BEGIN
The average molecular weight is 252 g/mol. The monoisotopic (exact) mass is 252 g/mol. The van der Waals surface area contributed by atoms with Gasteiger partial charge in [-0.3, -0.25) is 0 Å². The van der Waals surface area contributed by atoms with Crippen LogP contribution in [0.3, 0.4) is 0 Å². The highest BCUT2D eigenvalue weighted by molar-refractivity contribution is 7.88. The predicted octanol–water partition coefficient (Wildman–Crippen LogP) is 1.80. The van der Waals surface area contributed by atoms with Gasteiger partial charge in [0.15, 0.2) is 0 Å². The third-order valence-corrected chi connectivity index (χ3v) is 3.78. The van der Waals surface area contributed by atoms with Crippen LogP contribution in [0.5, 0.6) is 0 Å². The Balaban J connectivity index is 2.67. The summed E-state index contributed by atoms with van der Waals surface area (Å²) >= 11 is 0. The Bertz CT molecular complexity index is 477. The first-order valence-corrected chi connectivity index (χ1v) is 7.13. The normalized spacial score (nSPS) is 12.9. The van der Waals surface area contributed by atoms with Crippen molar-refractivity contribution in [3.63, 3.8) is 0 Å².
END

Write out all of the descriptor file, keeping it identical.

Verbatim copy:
The average molecular weight is 252 g/mol. The monoisotopic (exact) mass is 252 g/mol. The van der Waals surface area contributed by atoms with Gasteiger partial charge in [-0.3, -0.25) is 0 Å². The van der Waals surface area contributed by atoms with Crippen LogP contribution in [0.3, 0.4) is 0 Å². The highest BCUT2D eigenvalue weighted by molar-refractivity contribution is 7.88. The predicted octanol–water partition coefficient (Wildman–Crippen LogP) is 1.80. The van der Waals surface area contributed by atoms with Gasteiger partial charge in [0.15, 0.2) is 0 Å². The third-order valence-corrected chi connectivity index (χ3v) is 3.78. The van der Waals surface area contributed by atoms with Crippen LogP contribution in [0.5, 0.6) is 0 Å². The Balaban J connectivity index is 2.67. The summed E-state index contributed by atoms with van der Waals surface area (Å²) >= 11 is 0. The Bertz CT molecular complexity index is 477. The first-order valence-corrected chi connectivity index (χ1v) is 7.13. The normalized spacial score (nSPS) is 12.9. The van der Waals surface area contributed by atoms with Crippen molar-refractivity contribution in [3.63, 3.8) is 0 Å².